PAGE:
When the Town of Morrisville, N.C., confronted a deteriorated asphalt roadway—one that carries a thousand trucks a day of traffic—and desired improved, direct access to the once-again thriving Raleigh/Durham International Airport, municipal engineers needed a solution. The cost of the work and the durability of the repair were the primary considerations. The answer presented itself: repave Morrisville’s International Road with concrete.
International Road is a mile-long, non-residential collector road located adjacent to Airport Boulevard and Aviation Parkway and services two concrete plants and two trucking companies doing business there. With constant use—trucks hauling deliveries to and from the plants and trucking concerns—the wear and tear created major failures on the asphalt surface.
Over the course of a year, members of the North Carolina Concrete Pavement Association (NCCPA), including Len Swederski, president of Swederski Concrete and Paving; Jerry Reece, executive director of the NCCPA; and Danny Alford, territory manager with Argos, USA, demonstrated to Blake Mills, Morrisville’s public works director, through a software application entitled “StreetPave,” the life-cycle cost analysis of choosing concrete pavement to improve the failed roadway.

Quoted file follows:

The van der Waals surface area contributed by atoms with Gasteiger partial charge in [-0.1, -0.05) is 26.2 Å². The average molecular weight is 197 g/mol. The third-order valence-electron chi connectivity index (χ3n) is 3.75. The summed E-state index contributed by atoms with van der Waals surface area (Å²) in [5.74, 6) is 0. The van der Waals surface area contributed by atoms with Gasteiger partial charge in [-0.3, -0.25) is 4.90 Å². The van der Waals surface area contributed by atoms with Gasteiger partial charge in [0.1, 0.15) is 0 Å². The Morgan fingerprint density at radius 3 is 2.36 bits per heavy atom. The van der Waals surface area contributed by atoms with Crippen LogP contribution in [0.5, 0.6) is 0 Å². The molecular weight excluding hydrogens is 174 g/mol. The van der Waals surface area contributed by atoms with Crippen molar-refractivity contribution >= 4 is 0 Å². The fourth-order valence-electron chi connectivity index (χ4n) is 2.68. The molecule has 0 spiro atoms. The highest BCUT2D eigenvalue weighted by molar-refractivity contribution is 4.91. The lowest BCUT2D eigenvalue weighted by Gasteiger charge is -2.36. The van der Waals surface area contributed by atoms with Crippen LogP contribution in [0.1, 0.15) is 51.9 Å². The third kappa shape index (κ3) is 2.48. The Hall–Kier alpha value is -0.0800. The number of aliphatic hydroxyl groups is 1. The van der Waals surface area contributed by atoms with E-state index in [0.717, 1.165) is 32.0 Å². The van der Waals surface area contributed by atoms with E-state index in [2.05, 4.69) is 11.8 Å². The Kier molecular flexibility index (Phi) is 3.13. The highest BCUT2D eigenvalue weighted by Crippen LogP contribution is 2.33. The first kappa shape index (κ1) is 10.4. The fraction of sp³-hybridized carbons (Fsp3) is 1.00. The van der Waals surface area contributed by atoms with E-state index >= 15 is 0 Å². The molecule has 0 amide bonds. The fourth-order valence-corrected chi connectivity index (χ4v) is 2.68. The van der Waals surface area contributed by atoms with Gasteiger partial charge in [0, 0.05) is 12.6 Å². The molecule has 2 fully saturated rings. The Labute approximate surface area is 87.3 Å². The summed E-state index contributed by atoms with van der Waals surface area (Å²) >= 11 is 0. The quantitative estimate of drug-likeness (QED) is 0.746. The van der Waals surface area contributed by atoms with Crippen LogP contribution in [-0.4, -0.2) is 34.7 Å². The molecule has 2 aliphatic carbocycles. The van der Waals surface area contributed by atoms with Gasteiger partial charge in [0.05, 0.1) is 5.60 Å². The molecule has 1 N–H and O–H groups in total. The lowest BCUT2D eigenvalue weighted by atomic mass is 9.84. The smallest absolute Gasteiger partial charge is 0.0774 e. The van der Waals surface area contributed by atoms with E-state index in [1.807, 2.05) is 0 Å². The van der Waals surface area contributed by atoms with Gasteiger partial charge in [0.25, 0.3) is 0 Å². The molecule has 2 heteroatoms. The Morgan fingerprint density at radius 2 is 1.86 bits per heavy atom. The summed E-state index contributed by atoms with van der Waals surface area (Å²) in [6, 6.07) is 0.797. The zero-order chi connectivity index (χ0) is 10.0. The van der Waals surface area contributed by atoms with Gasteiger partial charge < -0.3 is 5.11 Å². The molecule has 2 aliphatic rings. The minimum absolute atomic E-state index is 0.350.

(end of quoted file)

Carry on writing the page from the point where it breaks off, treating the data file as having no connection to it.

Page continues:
“Concrete has a much longer useful life of at least 40 years, versus 15 years for asphalt, and the cost was only about 20 percent more than asphalt,” says Mills. “Asphalt really didn’t cut it the first time, therefore a high-strength concrete road seemed like the only viable solution.”
After Mills was convinced that International Road was the ideal “concrete” candidate, the team had to move quickly to get the job done without disruption of business. “In this challenging situation, where hauling requires 24-hour access to the roadway, we could not shut any businesses down,” said Reece. “Our goal was to use a high, early-strength mix in order to achieve concrete strength in three days to get the traffic back on. We beat that goal and had traffic back on the road before Monday.”
In a predominantly asphalt state, the town of Morrisville took a bold step forward by embracing the option to pave with concrete on International Road. While an asphalt thoroughfare, International Road went through repeated cycles of “patchwork” maintenance, but was never adequately restored at any point in time. Redesigned as a durable 8- to 10-in. concrete slab, International Road will now be extended three miles into the Raleigh/Durham Airport. “Concrete provided a maintenance solution, it was cost competitive and the entire project was completed in 30 days,” says Reece. “It looks beautiful now, and it will be there for at least the next 50 years, if not 100.”
In addition to concrete’s strength, durability and reduced heat island effect from using lighter-colored material, the town was also able to benefit by reclaiming the asphalt that was removed by Swederski and placing the material in an area of the town that needed fill material, completely eliminating any waste. — Southeast Chapter, American Concrete Pavement Association, www.pavementse.com